Canadian cannabis industry in high spirits

The die is cast, the cat is out of the bag. Starting from September 1st, recreational marijuana can be bought legit in Canada. After regulating medicinal marijuana in 2001 already, another law was approved yesterday legalizing recreational marijuana as well. "It’s been too easy for our kids to get marijuana - and for criminals to reap the profits. Today, we change that. Our plan to legalize & regulate marijuana just passed the Senate", a proud premier Justin Trudeau stated on Twitter.
Unsurprisingly, the cannabis growers' responses are pretty euphoric. "This is a historic milestone for our industry and for our country that will reverberate around the world as Canada solidifies its progressive leadership on cannabis.", Vic Neufeld of Aphria states. "We are pleased to now have a regulatory framework for adult-use cannabis in place that sets the groundwork for the continuing evolution of this rapidly expanding industry". Chris Wagner, CEO at Emerald Health Therapeutics, agrees. “Today is a historic moment for Canada with the government’s approval of the Cannabis Act, which will provide a new legal framework and establish Canada as a globally recognized leader of cannabis legalization. We are the first G7 country to federally legalize cannabis for medicinal and recreational use. Moving forward, the world will look to Canada when developing their own rules and regulations."
The legislation isn't quite unexpected: Trudeau announced it during his election campaign in 2015 already. Therefore quite a shift has been made in Canadian horticulture. According to insiders in the market, over 250 acres has already been retrofitted for cannabis cultivation. The acreage where cannabis is currently already being grown is only known by Health Canada, which grants the licenses, but a minimum of 100 acres is a good guess.
Veggies to pot
What will the legislation mean for the horticultural industry? Over the last couple of years, several growers made the switch already and many investments have been made so far. The Canadian branch of Havecon for example has been in the market for many years now, providing complete growing solutions for the marijuana industry. "Up until recently only for the medicinal market," CEO Henk Verbakel explains. "But that has changed. The question hasn't been whether legalization would happen, but when it would happen. Therefore several entrepreneurs invested in this new market already, and we do not expect this number to decrease."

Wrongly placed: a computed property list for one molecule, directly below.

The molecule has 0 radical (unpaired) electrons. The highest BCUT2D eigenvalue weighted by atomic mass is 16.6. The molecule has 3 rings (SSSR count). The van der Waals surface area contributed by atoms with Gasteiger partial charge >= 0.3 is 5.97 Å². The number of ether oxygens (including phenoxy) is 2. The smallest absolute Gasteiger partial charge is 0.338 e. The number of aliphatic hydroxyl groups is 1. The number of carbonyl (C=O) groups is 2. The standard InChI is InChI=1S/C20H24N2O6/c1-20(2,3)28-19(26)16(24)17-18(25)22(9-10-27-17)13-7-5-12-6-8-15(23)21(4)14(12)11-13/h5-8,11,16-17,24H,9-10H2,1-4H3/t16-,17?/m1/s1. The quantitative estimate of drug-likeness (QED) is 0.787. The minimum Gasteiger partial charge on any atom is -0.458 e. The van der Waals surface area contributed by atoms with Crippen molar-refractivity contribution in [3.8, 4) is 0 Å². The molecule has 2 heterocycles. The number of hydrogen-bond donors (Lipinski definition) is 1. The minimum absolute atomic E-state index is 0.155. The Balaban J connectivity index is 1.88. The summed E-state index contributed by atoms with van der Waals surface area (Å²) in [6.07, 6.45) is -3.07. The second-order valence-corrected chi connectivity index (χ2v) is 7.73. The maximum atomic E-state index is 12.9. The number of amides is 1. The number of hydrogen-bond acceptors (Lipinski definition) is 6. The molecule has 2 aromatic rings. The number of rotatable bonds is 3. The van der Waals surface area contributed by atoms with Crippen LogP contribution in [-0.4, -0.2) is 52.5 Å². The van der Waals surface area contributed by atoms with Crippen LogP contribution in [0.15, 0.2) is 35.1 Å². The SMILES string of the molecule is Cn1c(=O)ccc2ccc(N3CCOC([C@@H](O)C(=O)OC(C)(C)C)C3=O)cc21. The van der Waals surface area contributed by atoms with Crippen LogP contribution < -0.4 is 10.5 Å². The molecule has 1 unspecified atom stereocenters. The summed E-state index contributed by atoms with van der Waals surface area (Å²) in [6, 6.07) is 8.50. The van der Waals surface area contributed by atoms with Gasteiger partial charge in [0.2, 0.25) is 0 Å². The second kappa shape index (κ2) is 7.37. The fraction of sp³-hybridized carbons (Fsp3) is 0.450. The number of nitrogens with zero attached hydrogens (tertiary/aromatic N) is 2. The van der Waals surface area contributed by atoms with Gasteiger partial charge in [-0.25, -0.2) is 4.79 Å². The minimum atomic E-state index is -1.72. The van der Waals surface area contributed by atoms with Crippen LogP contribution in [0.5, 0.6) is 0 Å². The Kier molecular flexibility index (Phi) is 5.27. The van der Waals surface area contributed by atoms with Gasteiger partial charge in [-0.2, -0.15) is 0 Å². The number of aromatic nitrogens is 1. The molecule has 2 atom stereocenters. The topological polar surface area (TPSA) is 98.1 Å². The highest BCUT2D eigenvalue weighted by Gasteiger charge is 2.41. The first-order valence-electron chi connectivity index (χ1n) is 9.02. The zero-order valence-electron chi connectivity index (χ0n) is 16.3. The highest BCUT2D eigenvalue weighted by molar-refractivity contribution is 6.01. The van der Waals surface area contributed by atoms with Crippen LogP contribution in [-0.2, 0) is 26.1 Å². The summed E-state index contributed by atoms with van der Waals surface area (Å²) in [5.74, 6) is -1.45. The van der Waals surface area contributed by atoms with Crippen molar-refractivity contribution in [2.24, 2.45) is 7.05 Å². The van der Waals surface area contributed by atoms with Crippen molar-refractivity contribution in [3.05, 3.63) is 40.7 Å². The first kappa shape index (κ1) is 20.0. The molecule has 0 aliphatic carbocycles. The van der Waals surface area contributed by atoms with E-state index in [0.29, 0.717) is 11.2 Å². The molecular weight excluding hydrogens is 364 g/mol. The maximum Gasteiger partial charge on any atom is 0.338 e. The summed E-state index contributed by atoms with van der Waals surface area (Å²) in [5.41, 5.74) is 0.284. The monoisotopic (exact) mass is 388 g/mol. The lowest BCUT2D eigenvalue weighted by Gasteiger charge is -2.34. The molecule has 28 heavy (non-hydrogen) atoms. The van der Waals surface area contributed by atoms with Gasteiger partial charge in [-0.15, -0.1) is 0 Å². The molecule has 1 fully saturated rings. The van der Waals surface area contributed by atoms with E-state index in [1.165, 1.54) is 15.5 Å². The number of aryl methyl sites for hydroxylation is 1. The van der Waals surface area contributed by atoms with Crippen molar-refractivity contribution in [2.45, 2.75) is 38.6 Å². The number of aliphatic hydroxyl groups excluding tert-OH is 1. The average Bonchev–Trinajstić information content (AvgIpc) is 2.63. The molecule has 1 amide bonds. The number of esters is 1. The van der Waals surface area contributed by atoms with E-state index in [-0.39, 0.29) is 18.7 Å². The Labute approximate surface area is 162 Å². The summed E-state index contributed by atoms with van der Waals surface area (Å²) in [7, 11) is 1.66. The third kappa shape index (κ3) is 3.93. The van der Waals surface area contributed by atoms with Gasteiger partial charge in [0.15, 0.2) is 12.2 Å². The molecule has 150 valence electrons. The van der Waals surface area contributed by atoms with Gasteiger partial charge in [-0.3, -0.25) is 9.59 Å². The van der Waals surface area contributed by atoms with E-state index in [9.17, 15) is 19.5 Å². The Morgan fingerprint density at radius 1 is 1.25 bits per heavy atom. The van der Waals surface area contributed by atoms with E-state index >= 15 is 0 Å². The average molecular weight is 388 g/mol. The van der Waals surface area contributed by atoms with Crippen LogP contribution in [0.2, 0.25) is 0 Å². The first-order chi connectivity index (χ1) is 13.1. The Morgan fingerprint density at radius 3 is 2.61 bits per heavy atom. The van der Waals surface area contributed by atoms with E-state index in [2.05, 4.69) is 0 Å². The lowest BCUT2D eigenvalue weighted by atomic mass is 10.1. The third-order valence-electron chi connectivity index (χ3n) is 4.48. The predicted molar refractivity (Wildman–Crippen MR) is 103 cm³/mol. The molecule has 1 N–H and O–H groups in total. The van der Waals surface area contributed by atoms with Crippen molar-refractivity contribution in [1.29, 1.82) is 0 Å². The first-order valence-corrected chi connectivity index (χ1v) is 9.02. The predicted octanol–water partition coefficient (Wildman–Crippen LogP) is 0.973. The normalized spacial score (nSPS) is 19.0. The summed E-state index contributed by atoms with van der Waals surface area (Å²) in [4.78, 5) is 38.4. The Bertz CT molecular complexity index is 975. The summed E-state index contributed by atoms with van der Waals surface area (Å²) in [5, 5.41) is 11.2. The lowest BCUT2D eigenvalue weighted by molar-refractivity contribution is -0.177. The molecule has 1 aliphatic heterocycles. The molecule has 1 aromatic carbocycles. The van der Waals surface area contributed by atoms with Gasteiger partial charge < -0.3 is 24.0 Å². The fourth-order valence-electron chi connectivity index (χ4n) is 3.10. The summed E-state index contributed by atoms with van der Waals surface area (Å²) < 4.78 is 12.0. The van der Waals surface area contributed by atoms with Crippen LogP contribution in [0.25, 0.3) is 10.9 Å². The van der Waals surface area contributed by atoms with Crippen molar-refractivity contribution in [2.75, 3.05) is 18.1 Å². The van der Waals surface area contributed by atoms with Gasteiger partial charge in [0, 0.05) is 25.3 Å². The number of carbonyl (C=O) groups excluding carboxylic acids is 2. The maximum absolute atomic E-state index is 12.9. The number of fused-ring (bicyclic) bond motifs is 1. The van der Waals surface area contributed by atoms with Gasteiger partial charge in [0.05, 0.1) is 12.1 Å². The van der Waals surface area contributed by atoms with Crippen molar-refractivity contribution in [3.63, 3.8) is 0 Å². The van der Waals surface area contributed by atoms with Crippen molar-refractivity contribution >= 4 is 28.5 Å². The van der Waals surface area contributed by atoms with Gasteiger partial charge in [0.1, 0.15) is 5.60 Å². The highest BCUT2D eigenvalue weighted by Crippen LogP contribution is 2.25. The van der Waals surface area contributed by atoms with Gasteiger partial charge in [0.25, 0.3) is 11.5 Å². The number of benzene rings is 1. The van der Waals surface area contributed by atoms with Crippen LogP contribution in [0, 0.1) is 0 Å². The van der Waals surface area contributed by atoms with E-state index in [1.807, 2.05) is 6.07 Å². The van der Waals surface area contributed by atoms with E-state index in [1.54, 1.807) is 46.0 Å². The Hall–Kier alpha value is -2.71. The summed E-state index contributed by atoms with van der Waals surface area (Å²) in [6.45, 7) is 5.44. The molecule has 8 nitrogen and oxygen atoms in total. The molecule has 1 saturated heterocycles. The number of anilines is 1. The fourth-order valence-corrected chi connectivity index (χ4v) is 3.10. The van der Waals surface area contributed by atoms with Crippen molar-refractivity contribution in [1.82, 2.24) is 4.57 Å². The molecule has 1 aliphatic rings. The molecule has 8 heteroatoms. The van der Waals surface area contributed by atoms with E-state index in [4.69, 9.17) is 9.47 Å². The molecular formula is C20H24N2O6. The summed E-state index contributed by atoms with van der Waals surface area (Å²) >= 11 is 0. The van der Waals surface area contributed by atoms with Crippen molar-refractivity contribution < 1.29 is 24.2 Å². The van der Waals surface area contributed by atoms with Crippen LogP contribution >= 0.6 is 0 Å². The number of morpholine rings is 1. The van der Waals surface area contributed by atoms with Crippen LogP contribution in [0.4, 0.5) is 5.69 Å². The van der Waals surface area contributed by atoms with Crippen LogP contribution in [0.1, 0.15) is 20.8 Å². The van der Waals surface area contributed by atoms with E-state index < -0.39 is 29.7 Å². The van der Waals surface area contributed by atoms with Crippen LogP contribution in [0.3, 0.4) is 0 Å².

Arnold de Kievit with LED supplier Oreon agrees. "The market will grow for sure, with more investors entering it and more participants joining in as well." Oreon is currently installing lights in quite a few large-scale, Canadian projects. "Retrofittings from vegetable crops, but also new projects are being built, both greenhouses and indoor farms. Even though Canada is a big country, the population is relatively small. I expect quite an amount of the grown cannabis will be exported to Europe, for example. In some European countries growing cannabis is illegal, but using it is allowed."
Currently the recreational use of marijuana is legalized in 7 American states, with edibles like cookies and candy such as gummies being popular. So far this hasn't been legalized in Canada. Candies, baked goods and other edible products containing marijuana will, initially at least, continue to be banned. Provinces will determine how the cannabis will be sold to cunsumers: via government operated stores or via private sector retailers. The minimum age will be 18 or 19 and for home-growers up to 4 plants will be permitted.

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